2. Your comparison with yourself killing a baby is a bad comparison.
    You have no right to kill a baby – even if you are the father it is not only yours. You have no more right to this world than the baby.
    G-d is the giver of life and when He puts someone on this world it is for a limited time and He can take back what He gives. That is for both babies and adults no difference.
    I was just trying to explain within that context (ie that He gave and HE has every right to take) how He judges. He told us that if we are righteous that we will be rewarded otherwise we will be punished. Now in terms of a baby and cetainly an infant that doesn’t make much sense. Reward and punishment simply doesn’t exist in thier context.
    Think deeply into what I’m saying this has nothing to do with killing a baby because “it doesn’t know enough to complain” – the way you interpreted my reasoning would apply to a sleeping adult.
    3. quote: “This may be another point where our notion of goodness and the bibles break down (along with notions of collective responsibility)….God isn’t all good, at least not in our sense.”
    –I’m not sure of your point. Is this semantics ie since good and bad are subjective and are definition dependant therefore it never makes sense to claim that anyone or anything is good or bad-is that your point?
    I’m not sure of the point but I’ll just say the following:
    When I myself look at the concept of ‘collective punishment’ and I see that those who are silently complicit in allowing the wicked to act with impunity will be punished I am very happy and I feel that it is just.
    When I know that the millions of Germans who cheered Hitler when he continuously announced his intention to get rid of the Jews, those who weren’t necessarily in the army but who voted and supported and sent their children and countrymen after us. When I know that they will be punished for what they did to us I feel that that is good.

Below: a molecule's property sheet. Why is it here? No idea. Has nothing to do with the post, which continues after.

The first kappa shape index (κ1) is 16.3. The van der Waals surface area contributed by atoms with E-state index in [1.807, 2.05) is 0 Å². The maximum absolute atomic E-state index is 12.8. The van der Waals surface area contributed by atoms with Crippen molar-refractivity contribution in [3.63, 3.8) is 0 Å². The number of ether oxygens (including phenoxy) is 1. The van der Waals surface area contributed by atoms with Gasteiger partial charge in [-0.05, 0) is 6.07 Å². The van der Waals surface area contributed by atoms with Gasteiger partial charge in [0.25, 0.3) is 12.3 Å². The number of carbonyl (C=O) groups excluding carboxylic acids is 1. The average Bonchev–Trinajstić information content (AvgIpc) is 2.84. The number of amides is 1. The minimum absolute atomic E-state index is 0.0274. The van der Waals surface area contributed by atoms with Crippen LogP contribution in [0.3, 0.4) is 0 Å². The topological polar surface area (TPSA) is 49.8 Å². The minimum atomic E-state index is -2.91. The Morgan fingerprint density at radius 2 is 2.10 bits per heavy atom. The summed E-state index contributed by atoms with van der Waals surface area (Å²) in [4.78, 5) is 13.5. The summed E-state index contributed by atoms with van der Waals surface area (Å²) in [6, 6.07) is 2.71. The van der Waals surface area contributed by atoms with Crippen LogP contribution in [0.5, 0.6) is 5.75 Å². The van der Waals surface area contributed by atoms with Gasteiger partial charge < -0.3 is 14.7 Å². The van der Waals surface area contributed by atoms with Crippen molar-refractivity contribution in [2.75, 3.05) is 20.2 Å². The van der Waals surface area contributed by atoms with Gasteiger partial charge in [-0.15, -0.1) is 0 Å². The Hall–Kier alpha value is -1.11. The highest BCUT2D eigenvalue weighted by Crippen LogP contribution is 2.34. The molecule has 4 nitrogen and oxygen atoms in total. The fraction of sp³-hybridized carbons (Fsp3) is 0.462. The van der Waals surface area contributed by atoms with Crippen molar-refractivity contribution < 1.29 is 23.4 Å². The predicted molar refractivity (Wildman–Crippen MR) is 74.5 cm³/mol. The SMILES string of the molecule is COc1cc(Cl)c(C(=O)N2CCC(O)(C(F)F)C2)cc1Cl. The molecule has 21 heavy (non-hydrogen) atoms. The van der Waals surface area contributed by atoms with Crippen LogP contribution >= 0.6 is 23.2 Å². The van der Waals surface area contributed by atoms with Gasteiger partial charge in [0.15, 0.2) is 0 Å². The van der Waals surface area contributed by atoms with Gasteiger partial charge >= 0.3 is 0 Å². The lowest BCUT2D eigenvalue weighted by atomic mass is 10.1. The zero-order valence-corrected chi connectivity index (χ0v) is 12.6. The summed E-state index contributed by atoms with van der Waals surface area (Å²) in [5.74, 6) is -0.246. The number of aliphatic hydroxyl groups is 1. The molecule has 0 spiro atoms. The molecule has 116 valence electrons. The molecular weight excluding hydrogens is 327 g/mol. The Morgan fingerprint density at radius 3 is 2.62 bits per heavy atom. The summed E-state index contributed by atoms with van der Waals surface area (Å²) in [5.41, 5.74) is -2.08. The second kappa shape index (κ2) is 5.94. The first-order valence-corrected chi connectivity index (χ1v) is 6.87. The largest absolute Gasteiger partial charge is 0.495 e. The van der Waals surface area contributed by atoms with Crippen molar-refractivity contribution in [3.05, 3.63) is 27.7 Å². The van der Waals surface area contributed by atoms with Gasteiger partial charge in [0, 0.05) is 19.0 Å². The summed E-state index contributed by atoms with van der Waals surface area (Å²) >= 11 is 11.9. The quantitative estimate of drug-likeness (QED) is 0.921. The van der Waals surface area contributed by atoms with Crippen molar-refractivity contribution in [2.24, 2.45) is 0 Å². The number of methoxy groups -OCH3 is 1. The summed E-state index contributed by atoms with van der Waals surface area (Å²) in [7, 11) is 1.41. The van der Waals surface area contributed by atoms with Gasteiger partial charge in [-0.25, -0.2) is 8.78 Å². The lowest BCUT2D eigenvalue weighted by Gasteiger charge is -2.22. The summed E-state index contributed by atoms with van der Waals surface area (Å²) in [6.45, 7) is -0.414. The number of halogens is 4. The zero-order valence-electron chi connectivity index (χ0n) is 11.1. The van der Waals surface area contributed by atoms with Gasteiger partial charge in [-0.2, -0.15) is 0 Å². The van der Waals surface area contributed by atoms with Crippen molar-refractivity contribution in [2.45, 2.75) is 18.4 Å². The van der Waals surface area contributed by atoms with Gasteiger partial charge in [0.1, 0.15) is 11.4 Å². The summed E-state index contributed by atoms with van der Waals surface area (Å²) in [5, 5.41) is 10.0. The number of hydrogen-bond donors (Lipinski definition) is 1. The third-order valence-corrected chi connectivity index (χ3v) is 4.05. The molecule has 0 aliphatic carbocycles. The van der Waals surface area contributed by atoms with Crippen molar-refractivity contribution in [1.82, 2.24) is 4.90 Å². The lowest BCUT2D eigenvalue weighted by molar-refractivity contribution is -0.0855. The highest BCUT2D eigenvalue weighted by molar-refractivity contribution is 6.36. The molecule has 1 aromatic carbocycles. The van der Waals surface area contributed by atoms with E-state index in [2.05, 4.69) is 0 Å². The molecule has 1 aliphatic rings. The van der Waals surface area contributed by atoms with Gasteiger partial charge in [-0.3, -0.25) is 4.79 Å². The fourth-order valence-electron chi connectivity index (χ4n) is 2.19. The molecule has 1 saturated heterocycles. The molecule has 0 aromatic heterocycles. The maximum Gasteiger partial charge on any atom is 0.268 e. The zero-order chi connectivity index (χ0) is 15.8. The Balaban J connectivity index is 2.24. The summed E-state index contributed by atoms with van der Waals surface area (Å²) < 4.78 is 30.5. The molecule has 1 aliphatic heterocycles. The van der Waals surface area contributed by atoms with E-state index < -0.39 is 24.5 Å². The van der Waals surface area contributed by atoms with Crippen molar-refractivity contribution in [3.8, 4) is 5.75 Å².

When the people who walk by their drowning brother and make believe they didn’t see him because they don’t want to have to get wet- when I know that they will get what’s coming to them I feel that that is good and just.
    There are many people nowadays who have their own ideas of good and bad- that doesn’t make it good or bad.
    I thank G-d that he takes revenge on those wicked who hurt and kill us whether they do it with their hands or any other way. In fact if that wouldn’t be the case then, if anything, is when I would wonder why it is just that they get away with it.

  35. Hmm That is the first time I’ve seen comments removed; I suppose it made sense in this case even though that guy defending Nazis dovetailed nicely with my point :).
    In either case, Mufti, its been a few days and you haven’t replied so I’ll check once or twice more. I hope I have satisfied you and answered to the point.

  36. It is my firm belief that God has already made a plan for the world; and in his plan He accommodates for such atrocities, that no one should ever see or hear of for that matter. And those who are wicked will be punished, and those who are the innocent will be awarded.
    However, it is hard to forget such an atrocity as the holocaust, and to forget what happened would be wrong. The way I see it is that it is not man who should punish mankind, but it is God who should punish mankind, because in the end there is an ultimate reason for him doing what he does and if he uses people to do what he wants done than I accept the fact that he will use me. We may question the fact that he is too harsh in his punishment, but like Job, in the end we will be rewarded two fold.
    God told Moses (through a burning bush) to free his people, and Moses replies that he was not the best person to send, but God chose him. What I am getting to is that God uses anyone to fulfill his will, but if you can recall, God showed that he punishes the wicked when he brought the plagues upon the Egyptians. To further the idea of punishing the wicked or those who sin in God’s eyes, I will use the example of Moses himself. Was it not Moses who was told by God to speak to the rock instead of smiting the rock. If you cannot remember the story then it was when the Israelites were wandering in the wilderness and the people were getting quite thirsty. Moses disobeyed God and because of it God punished him and he was never allowed to see the Promise Land. Furthermore, when Moses went up to get the ten commandments he came back and found that the Israelites were worshipping pagan gods, it is because of this that they were forced to walk around for forty years, because of it generations died out.
    I agree with Joe Schmo in all of his comments, and if what I just said can be questioned then by all means, I am happy to accept the questions.